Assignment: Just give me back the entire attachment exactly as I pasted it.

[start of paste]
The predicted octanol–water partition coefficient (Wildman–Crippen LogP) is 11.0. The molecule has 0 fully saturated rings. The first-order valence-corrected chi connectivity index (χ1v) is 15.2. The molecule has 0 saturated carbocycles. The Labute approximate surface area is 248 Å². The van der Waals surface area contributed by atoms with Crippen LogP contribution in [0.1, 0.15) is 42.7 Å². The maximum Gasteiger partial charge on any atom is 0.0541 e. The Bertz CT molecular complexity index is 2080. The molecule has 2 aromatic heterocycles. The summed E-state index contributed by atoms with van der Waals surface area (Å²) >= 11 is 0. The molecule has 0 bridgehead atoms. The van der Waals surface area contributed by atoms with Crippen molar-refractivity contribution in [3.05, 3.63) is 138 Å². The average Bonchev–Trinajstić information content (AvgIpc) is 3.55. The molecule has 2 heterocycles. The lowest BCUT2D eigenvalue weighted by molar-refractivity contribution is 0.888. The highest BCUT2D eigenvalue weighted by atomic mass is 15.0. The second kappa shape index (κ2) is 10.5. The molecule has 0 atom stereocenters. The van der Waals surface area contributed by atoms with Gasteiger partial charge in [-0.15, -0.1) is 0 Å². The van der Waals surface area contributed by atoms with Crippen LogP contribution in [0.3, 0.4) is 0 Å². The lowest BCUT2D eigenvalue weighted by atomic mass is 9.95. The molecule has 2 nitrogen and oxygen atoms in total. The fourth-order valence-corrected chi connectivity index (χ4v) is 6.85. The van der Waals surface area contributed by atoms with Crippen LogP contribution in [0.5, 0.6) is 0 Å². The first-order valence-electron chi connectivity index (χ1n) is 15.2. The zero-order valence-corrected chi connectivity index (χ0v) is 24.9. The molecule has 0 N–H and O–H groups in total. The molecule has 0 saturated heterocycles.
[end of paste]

The predicted octanol–water partition coefficient (Wildman–Crippen LogP) is 11.0. The molecule has 0 fully saturated rings. The first-order valence-corrected chi connectivity index (χ1v) is 15.2. The molecule has 0 saturated carbocycles. The Labute approximate surface area is 248 Å². The van der Waals surface area contributed by atoms with Crippen LogP contribution in [0.1, 0.15) is 42.7 Å². The maximum Gasteiger partial charge on any atom is 0.0541 e. The Bertz CT molecular complexity index is 2080. The molecule has 2 aromatic heterocycles. The summed E-state index contributed by atoms with van der Waals surface area (Å²) >= 11 is 0. The molecule has 0 bridgehead atoms. The van der Waals surface area contributed by atoms with Crippen molar-refractivity contribution in [3.05, 3.63) is 138 Å². The average Bonchev–Trinajstić information content (AvgIpc) is 3.55. The molecule has 2 heterocycles. The lowest BCUT2D eigenvalue weighted by molar-refractivity contribution is 0.888. The highest BCUT2D eigenvalue weighted by atomic mass is 15.0. The second kappa shape index (κ2) is 10.5. The molecule has 0 atom stereocenters. The van der Waals surface area contributed by atoms with Gasteiger partial charge in [-0.15, -0.1) is 0 Å². The van der Waals surface area contributed by atoms with Crippen LogP contribution in [0.3, 0.4) is 0 Å². The lowest BCUT2D eigenvalue weighted by atomic mass is 9.95. The molecule has 2 nitrogen and oxygen atoms in total. The fourth-order valence-corrected chi connectivity index (χ4v) is 6.85. The van der Waals surface area contributed by atoms with Crippen LogP contribution in [0.5, 0.6) is 0 Å². The first-order valence-electron chi connectivity index (χ1n) is 15.2. The zero-order valence-corrected chi connectivity index (χ0v) is 24.9. The molecule has 0 N–H and O–H groups in total. The molecule has 0 saturated heterocycles.